SeaWorld San Diego was the first in a series of marine zoological parks founded by businessmen David Demott, George Millay, Ken Norris, and Milton Shedd. The landscape architecture firm Wimmer Yamada & Associates laid out the landscape, creating a park-like environment characterized by mounded lawns, mature trees, and botanical collections. A traditional Japanese village with a garden designed by landscape architect Tadashi Kubo was a prominent feature. Plantings for the village garden were approved by landscape architect Garrett Eckbo, who had previously created design guidelines for the entirety of Mission Bay. The park opened in 1964 on 22 acres of filled marshland leased by the City of San Diego. As it grew over subsequent decades, reaching 110 acres by 1985, the landscape created by Wimmer Yamada & Associates was considerably altered.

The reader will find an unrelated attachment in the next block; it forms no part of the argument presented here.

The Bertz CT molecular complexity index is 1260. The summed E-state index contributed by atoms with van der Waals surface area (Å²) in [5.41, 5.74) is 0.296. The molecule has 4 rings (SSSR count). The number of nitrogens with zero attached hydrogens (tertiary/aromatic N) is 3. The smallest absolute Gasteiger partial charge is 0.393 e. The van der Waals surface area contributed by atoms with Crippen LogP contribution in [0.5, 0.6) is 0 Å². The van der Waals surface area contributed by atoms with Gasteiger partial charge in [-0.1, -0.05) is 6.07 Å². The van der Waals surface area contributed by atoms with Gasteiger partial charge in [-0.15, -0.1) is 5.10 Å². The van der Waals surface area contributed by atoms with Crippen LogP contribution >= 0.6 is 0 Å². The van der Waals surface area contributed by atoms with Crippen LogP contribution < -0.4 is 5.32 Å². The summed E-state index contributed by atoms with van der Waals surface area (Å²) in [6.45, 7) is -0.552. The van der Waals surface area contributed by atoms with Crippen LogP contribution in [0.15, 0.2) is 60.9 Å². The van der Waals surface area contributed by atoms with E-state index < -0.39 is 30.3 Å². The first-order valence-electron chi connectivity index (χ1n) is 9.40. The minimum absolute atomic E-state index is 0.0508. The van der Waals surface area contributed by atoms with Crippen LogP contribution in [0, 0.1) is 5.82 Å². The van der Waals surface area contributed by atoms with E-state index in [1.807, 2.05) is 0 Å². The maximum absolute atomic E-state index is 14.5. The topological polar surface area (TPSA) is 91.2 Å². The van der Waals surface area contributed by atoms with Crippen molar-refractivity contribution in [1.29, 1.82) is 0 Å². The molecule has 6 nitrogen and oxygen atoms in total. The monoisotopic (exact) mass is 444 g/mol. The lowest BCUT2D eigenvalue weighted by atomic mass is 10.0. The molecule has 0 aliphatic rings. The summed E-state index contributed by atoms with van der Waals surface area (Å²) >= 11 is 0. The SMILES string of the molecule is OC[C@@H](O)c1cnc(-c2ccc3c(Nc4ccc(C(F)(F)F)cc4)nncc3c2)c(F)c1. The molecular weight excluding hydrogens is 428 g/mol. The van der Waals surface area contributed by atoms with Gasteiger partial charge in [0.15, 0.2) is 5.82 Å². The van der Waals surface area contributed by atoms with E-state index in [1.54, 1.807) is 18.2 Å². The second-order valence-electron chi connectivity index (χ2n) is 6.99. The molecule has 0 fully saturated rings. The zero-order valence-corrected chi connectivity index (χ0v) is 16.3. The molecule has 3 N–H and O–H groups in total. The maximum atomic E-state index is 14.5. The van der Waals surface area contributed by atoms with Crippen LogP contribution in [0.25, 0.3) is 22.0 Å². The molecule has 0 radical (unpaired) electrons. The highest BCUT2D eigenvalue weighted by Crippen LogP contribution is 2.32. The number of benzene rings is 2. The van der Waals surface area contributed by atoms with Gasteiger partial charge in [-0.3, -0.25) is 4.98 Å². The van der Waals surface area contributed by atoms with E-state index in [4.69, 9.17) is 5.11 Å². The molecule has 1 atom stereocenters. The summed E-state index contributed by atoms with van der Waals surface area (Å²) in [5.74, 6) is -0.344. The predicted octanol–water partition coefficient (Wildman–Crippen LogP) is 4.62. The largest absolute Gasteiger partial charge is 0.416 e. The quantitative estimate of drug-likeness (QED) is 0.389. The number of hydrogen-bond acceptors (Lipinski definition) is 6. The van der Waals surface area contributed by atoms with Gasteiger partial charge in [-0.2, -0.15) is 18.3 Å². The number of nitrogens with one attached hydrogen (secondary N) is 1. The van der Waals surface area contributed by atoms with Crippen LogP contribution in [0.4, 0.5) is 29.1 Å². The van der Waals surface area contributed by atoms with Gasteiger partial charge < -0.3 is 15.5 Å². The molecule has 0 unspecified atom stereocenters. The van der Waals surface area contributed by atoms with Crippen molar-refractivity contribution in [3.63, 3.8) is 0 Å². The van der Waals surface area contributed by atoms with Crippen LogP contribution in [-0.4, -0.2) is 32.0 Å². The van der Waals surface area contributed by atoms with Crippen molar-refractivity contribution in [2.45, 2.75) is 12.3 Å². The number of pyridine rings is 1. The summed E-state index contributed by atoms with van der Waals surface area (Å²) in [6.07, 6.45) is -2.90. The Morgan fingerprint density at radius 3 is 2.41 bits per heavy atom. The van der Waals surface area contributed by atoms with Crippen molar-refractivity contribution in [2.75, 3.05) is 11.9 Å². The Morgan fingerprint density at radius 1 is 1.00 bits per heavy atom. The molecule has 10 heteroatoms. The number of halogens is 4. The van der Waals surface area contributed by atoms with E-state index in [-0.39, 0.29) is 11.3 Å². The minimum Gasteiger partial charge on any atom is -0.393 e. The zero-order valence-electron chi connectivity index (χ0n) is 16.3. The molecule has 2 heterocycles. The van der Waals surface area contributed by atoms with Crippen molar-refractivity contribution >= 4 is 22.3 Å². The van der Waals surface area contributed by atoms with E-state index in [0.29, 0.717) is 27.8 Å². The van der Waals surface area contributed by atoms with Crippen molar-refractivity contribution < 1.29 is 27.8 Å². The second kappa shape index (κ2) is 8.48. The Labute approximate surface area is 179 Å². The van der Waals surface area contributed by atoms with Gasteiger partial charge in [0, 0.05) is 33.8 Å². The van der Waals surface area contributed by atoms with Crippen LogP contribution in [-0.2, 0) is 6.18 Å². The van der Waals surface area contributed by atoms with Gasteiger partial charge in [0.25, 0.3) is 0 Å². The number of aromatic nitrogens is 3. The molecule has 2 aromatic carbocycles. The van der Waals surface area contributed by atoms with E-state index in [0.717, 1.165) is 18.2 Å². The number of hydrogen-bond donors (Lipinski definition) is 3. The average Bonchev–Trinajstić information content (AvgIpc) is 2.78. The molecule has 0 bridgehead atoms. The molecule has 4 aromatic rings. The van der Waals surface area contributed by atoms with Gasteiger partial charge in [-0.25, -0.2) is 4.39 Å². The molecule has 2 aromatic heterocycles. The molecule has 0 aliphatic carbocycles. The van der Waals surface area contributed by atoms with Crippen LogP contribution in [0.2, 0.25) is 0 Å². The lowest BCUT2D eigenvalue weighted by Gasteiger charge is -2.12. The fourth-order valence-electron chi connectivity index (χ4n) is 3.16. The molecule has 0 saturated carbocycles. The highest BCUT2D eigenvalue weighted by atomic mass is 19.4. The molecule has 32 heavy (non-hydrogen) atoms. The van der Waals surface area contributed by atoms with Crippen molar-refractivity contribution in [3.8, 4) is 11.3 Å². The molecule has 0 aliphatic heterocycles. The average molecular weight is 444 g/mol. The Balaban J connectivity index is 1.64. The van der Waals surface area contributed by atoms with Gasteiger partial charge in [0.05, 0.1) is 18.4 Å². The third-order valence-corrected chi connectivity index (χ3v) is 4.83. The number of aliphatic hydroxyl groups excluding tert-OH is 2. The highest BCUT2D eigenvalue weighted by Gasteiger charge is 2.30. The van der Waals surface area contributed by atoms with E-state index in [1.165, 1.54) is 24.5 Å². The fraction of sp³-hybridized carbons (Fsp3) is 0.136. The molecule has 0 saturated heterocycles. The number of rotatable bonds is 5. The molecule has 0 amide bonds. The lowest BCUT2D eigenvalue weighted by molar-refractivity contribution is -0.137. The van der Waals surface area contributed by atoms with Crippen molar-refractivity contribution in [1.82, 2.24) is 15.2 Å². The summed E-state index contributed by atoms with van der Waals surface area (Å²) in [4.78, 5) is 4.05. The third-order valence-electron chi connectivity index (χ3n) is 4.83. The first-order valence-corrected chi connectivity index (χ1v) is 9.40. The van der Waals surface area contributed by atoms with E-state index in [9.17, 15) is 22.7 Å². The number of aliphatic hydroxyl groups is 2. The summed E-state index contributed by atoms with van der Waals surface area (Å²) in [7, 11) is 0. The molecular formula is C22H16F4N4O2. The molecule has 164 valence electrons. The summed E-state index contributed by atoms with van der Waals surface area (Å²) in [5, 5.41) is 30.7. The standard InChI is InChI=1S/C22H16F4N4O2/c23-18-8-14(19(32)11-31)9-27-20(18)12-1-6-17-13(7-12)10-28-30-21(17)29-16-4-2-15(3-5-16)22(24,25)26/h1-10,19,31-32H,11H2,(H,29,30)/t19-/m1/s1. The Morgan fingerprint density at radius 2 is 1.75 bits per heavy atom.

Situated on a peninsula between Mission Valley and Mission Bay, this 189-acre site is a mix of an amusement theme park and an oceanarium. The development contains various animal exhibits, rides, stadium arenas, and amphitheaters. Sloping down towards the waterfront, the park also features a network of curvilinear paths bordered by Mediterranean garden beds, as well as Japanese, Polynesian, and Pacific Northwest regional plantings. The park is planted with some 4,000 different plant species, with several of the largest trees surviving from the Wimmer Yamada era. The original landscape design is more evident along the park’s northern border, where gently rolling lawns and curvilinear promenades, shaded by groupings of torrey pines and palms, meet the shoreline.